1.2 CM – 1/2″ synthetic marble used to line showers or cover walls, where strength and thickness is not as important.
2 CM – Two centimeter thickness = .8″, or “three-quarter inch”. Good for vanities. Only very slightly cheaper than 3 CM.
3 CM – Three centimeter slab thickness = 1.2″, often said “inch and a quarter”. First choice in kitchen countertops.
Bonding – Installation of under-mounted sinks or double-height countertop edges, using special high-strength epoxy mixes.
Corbels – L-shaped or flat iron brackets on 8″+ overhangs, to avoid stress cracks.
Dimension Stone – Stone quarried into blocks for end-use, like stone-counter slabs.
Drop-In – Sink mounted on a counter from the top. Flange covers the edges of a rough-cut hole.
Edging – Counter edges are shaped with various profiles of diamond grinding-bits.
Engineered – Synthetically created countertops, different from those in nature.
Fab – Labor to transport slabs, template patterns, cut counters to size, grind edge-profiles, cut and drill holes, polish and seal.
Granite – Hard, natural, igneous rock, made of quartz, mica, feldspar. Quarried from mountains around the world.
Granite Backsplashes – 4″ rear-counter risers, normally done on vanities, but rarely in kitchens anymore (Think tile!).
Honed/Brushed/Leathered – Most stone slabs are polished; but honed = matte, brushed = bumpy, leathered = even bumpier!
Laminate – Thin plastic veneer on fiberboard. The most common name is Formica.
Lead-Time – Day from the time Clients choose their material to installation of a job.
LF – Linear foot/feet. Also called RF or running feet. Straight-line distance, as opposed to SF.
Marble – Natural limestone crystalized as calcite or dolomite. A much softer stone.
Mohs Scale – 1-10 mineral-hardness scale – Friedrich Mohs, 1822. Diamonds 10, granite/quartzite 8 or 9, quartz 6-8, marble 4-6.
Polishing – Wet-sanding with grades of abrasives to create a smooth and shiny countertop surface.
Quarry – A deep earth-excavation for bringing raw-stone to the surface.
Quartz – Material man-made from silicon-dioxide poly-resins under pressure. Much higher cost than natural stones!
Quartzite – Metamorphic sandstone baked by tectonic heat-pressure in the earth’s crust. Priciest stone material.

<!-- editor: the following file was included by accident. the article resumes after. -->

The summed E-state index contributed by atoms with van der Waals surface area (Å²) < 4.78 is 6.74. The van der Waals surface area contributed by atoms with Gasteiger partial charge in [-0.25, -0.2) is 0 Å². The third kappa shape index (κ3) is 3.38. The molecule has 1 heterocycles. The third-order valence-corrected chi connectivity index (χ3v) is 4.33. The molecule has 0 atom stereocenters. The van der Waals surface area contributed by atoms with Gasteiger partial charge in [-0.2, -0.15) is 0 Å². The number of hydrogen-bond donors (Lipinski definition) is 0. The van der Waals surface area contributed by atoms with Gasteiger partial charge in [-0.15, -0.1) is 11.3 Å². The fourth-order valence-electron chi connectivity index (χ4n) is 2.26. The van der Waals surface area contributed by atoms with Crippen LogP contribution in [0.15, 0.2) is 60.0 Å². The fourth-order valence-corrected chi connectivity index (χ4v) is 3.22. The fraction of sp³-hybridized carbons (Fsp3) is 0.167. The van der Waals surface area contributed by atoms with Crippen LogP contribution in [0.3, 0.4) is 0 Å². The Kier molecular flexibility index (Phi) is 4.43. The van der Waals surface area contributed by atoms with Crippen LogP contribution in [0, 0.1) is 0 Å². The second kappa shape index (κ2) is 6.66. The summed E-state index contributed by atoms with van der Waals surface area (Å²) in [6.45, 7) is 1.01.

Remnants (fall-off) – Pieces remaining after stone fabrication. Remnants measuring less than 2×2 feet are usually discarded.
Rodding – Insertion of tubular rods (stainless, fiberglass), sometimes needed to strengthen certain countertop areas.
Sandstone – Natural stone equal in hardness to granite. Very porous. Hard to find, and needs specialized sealants.
Seal – Application of a chemical countertop-sealant to further increase the spill resistance.
SF (Square Feet) – Width x depth (wall to front edge), in inches, divided by 144 = SF.
Sink-Setters – Brace-brackets for adding more strength to an under-mount kitchen sink.
Slabs – Flat pieces of natural or synthetic stone, typically quarried or molded to about 100-140″ wide, and from 60-82″ high.
Soapstone – Natural stone. High talc content. Fractures easily. Frequent oiling needed to maintain the original look.
Solid Surface – Resin-based (plastic!) counters that can look like stone. Common names are Corian, Wilsonart, and Swanstone.
Template – Detail-drawing of cabinets, sometimes adding paper sheets or foam strips, to create a final counter-cutting layout.
Under-mount – Sink installed beneath a counter, bonded (and braced!) in place. Finished-stone edges overlap 1/4″ into the bowl.
Vessel – Vanity sink that sits entirely on the counter’s surface. The countertop is not hole-cut, just drilled for faucet and drain holes.
A-Frame – A-shaped frame on a trailer or truck, to transport stone counters.
Bridge Saw – Huge diamond-blade overhead saw, to cut slabs into counters.
CNC – Computer Numerical Control. Automated-cut version of a bridge saw.
Cuts – Slices with diamond blades & bits to create counters or “mount” sinks etc.
Dolly – Wheeled, U-shaped cart with pads/clamps, to move countertops from a trailer into a building.
Fab Table – A big, often tilting (“tilt-table”) steel platform to cut and fabricate stone slabs.
Rail Saw – A much smaller type of granite saw used for cutting slabs to countertop size.
Shims – Composite or cedar wedges, used to level the top edges of cabinets, allowing for flatter countertop-installation.
Tooling – Use of specialized diamond-cutters, grinders, polishers, etc. to fabricate raw-stone slabs into finished countertops.
We hope this helps you to understand the stone-counter trade. We try to educate so you can choose the perfect material, color, pattern, edge, sink, etc. Sometimes it’s good to know THE BUZZ WORDS!
Please call or text with questions? We’re happy to advise on everything from a small vanity top or table to the largest kitchen.